Friday, May 18, 2018

The Return of “Mr. Orange”

Greetings Everyone,
"It’s Mr. Orange!" Marc exclaimed today while trying to photograph one of our favorite birds, a Golden-winged Warbler in Geprag’s Community Park in Hinesburg. Through my binoculars, I could see an orange band on his left leg. We had heard he had returned but it was a thrill to find him ourselves. This bird has a very special place in our hearts.

Mr. Orange on May 18, 2018

While birding last year on May 12, Marc and I observed a beautiful Golden-winged Warbler singing his characteristic bee-buzz song. Marc photographed this rare songbird whose numbers have been declining. When we examined the photo we discovered that this bird had an orange band on his left leg and a metal band on his right. 

Mr. Orange on May 12, 2017

We frantically texted Margaret Fowle, a conservation biologist with Audubon Vermont, that we had located a banded Golden-winged Warbler! She texted back that her coworker, Mark LaBarr, also a conservation biologist with Audubon Vermont, was currently onsite and we rushed off to find him. 

Mark and graduate student Steven Lamonde were attempting to find and recapture banded birds as part of an Audubon Vermont Conservation Project. We found Mark and excitedly showed him the photo of the banded bird. He exclaimed "He has a backpack!" "A backpack?" we enquired. "Yes," Mark replied, "actually a geolocator strapped to the bird's back!".

Mr. Orange with Geolocator on His Back

A geolocator periodically records ambient light level (solar irradiance) to determine a location and is used in bird migration research for tracking. Mark, Margaret, and Steven were particularly interested in recapturing birds with these tiny devices for information as to where they spend the winter. Beginning in May of 2016, Margaret and Mark started the process of placing geolocators on a total of 19 Golden-Winged Warblers and 18 Blue-winged Warblers and now they were trying to recapture them to retrieve these devices. To read more about this project and how you can help go to

We took Mark and Steven to the location we had seen the bird and sure enough there he was singing his heart out to attract a mate. Margaret joined us and along with Mark quickly set up a mist net to capture the bird. To lure him into the net Mark used a decoy and an audio recording of a female.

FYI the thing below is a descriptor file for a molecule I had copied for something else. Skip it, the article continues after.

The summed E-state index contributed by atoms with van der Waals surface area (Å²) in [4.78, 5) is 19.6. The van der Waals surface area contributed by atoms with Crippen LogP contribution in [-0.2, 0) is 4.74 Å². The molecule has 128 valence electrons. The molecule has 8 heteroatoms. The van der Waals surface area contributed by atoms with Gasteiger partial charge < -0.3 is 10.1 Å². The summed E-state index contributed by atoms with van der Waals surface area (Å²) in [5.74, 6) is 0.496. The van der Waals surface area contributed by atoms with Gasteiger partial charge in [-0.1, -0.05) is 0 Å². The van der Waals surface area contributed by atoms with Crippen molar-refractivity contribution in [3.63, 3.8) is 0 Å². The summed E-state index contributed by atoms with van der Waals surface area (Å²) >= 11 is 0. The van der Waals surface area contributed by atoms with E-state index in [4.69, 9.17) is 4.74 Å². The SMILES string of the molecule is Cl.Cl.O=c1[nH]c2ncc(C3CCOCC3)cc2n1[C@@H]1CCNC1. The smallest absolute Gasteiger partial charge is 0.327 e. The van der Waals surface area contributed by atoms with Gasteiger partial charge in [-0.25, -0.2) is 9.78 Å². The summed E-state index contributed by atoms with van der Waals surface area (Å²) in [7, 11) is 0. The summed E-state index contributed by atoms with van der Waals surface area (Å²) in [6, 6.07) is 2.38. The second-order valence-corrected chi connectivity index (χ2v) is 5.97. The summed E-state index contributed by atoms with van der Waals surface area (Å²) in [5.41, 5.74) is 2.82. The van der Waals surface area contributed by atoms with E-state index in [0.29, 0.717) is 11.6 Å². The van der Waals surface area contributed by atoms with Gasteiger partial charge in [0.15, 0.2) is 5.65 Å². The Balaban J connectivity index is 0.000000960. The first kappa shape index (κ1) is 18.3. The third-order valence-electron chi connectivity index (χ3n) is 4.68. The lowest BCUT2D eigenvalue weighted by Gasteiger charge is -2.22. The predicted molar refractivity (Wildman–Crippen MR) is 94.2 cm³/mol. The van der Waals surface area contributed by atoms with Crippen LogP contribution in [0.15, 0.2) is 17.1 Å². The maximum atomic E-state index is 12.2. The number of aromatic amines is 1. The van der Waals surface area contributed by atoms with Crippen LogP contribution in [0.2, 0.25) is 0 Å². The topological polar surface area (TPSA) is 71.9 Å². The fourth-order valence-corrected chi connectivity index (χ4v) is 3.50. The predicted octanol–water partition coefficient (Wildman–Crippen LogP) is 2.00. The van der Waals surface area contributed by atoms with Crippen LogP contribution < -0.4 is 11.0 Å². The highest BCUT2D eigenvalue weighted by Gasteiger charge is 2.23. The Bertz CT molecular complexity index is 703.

Mark and Margaret Set Up the Mist Net

We all waited breathlessly for the Golden-winged Warbler to fly into the net. It didn’t take long before he fell for the bait and flew straight into the net! Mark gently untangled him and there in his hand was the first winged warbler with a geolocator to be recaptured!

The First Winged Warbler with Recaptured Geolocator!

The geolocator was carefully snipped from his back and put in a film canister for safe keeping.

The Geolocator Has Been Removed

I couldn’t believe how small and fragile this warbler was. How could a creature weighing only 8-10 grams travel such long distances not once but twice in a year?

A Golden-winged Warbler

The experience was so overwhelming that it brought tears to my eyes. Mark said that since I was crying that I could release this tiny migrating marvel! He gently handed him over showing me how to hold him. This little guy has been through so much that the last thing I wanted to do was hurt him.

I Get to Release the Golden-winged Warbler!

I opened my hand and in a flash, he disappeared hopefully to find a mate and start the next generation of Golden-wings.

We’d have to wait for months until the data contained in the geolocator was deciphered by a graduate student from the University of Maine. Nearly a year later on May 10, 2018, Mark and Margaret gave a talk entitled “There and Back Again, Migration Patterns of Golden-winged and Blue-winged warblers in the Champlain Valley”, finally revealing where this little guy had spent the winter. Our 8-10 gram dynamo had flown nearly 2300 miles all the way to the South American country of Colombia to spend the winter! Although not his exact route the map below gives a sense of the incredible feat performed by our endearing Golden-winged Warbler now affectionately dubbed “Mr. Orange” for the orange band on his left leg. 

Mr. Orange's Approximate Migration Route 

Today the story has come full circle with the return of Mr. Orange. Many people visit Geprag's Community Park to see the Golden-winged Warblers and now some take note of Mr. Orange. Our sincere thanks to Margaret and Mark for all their hard work to protect these imperiled birds and their habitat. I hope we see more of Mr. Orange throughout the summer and in years to come.

We hope all is well with everyone,
Peggy and Marc